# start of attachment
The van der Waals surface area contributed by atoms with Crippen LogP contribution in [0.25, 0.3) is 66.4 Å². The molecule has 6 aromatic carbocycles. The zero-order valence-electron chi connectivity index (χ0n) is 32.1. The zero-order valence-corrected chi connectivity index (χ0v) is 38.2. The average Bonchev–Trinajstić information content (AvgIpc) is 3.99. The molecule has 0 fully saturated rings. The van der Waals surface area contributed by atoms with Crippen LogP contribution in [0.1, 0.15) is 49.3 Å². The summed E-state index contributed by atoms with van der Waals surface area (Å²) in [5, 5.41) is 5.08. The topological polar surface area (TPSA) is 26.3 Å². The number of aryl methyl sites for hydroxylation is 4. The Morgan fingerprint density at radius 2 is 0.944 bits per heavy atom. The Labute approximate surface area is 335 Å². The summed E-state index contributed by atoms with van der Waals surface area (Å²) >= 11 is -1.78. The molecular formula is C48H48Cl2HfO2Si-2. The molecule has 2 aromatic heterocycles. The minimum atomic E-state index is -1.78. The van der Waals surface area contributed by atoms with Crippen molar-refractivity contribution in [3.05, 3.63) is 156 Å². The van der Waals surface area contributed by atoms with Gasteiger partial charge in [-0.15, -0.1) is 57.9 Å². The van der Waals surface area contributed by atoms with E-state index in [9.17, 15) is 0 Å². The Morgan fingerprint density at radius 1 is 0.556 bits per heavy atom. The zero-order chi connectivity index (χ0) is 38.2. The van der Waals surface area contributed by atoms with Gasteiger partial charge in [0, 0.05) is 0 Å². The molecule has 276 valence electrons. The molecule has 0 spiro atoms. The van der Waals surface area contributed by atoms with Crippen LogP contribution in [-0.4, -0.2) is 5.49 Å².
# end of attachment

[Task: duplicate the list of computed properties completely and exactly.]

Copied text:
The van der Waals surface area contributed by atoms with Crippen LogP contribution in [0.25, 0.3) is 66.4 Å². The molecule has 6 aromatic carbocycles. The zero-order valence-electron chi connectivity index (χ0n) is 32.1. The zero-order valence-corrected chi connectivity index (χ0v) is 38.2. The average Bonchev–Trinajstić information content (AvgIpc) is 3.99. The molecule has 0 fully saturated rings. The van der Waals surface area contributed by atoms with Crippen LogP contribution in [0.1, 0.15) is 49.3 Å². The summed E-state index contributed by atoms with van der Waals surface area (Å²) in [5, 5.41) is 5.08. The topological polar surface area (TPSA) is 26.3 Å². The number of aryl methyl sites for hydroxylation is 4. The Morgan fingerprint density at radius 2 is 0.944 bits per heavy atom. The Labute approximate surface area is 335 Å². The summed E-state index contributed by atoms with van der Waals surface area (Å²) >= 11 is -1.78. The molecular formula is C48H48Cl2HfO2Si-2. The molecule has 2 aromatic heterocycles. The minimum atomic E-state index is -1.78. The van der Waals surface area contributed by atoms with Crippen molar-refractivity contribution in [3.05, 3.63) is 156 Å². The van der Waals surface area contributed by atoms with Gasteiger partial charge in [-0.15, -0.1) is 57.9 Å². The van der Waals surface area contributed by atoms with E-state index in [9.17, 15) is 0 Å². The Morgan fingerprint density at radius 1 is 0.556 bits per heavy atom. The zero-order chi connectivity index (χ0) is 38.2. The van der Waals surface area contributed by atoms with Gasteiger partial charge in [0, 0.05) is 0 Å². The molecule has 276 valence electrons. The molecule has 0 spiro atoms. The van der Waals surface area contributed by atoms with Crippen LogP contribution in [-0.4, -0.2) is 5.49 Å².